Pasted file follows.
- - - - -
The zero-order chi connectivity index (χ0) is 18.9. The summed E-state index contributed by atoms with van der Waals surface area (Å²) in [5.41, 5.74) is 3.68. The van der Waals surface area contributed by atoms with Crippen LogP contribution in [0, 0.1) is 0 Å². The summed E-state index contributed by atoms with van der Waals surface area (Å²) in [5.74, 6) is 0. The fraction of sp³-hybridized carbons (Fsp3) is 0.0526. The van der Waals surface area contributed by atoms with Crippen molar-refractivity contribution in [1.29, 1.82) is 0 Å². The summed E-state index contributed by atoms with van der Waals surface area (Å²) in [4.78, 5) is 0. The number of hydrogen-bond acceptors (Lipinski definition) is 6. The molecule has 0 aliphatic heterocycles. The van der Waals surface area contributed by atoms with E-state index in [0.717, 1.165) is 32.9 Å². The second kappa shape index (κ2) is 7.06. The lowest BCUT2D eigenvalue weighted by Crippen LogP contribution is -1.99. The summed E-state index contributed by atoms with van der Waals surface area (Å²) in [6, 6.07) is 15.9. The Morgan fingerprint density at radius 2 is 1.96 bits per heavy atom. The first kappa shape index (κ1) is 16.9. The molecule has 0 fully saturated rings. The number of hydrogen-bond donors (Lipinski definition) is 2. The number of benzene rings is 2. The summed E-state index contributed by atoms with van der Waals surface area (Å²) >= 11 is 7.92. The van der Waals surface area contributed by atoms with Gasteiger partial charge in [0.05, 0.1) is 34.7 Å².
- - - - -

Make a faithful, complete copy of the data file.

The zero-order chi connectivity index (χ0) is 18.9. The summed E-state index contributed by atoms with van der Waals surface area (Å²) in [5.41, 5.74) is 3.68. The van der Waals surface area contributed by atoms with Crippen LogP contribution in [0, 0.1) is 0 Å². The summed E-state index contributed by atoms with van der Waals surface area (Å²) in [5.74, 6) is 0. The fraction of sp³-hybridized carbons (Fsp3) is 0.0526. The van der Waals surface area contributed by atoms with Crippen molar-refractivity contribution in [1.29, 1.82) is 0 Å². The summed E-state index contributed by atoms with van der Waals surface area (Å²) in [4.78, 5) is 0. The number of hydrogen-bond acceptors (Lipinski definition) is 6. The molecule has 0 aliphatic heterocycles. The van der Waals surface area contributed by atoms with E-state index in [0.717, 1.165) is 32.9 Å². The second kappa shape index (κ2) is 7.06. The lowest BCUT2D eigenvalue weighted by Crippen LogP contribution is -1.99. The summed E-state index contributed by atoms with van der Waals surface area (Å²) in [6, 6.07) is 15.9. The Morgan fingerprint density at radius 2 is 1.96 bits per heavy atom. The first kappa shape index (κ1) is 16.9. The molecule has 0 fully saturated rings. The number of hydrogen-bond donors (Lipinski definition) is 2. The number of benzene rings is 2. The summed E-state index contributed by atoms with van der Waals surface area (Å²) >= 11 is 7.92. The van der Waals surface area contributed by atoms with Gasteiger partial charge in [0.05, 0.1) is 34.7 Å².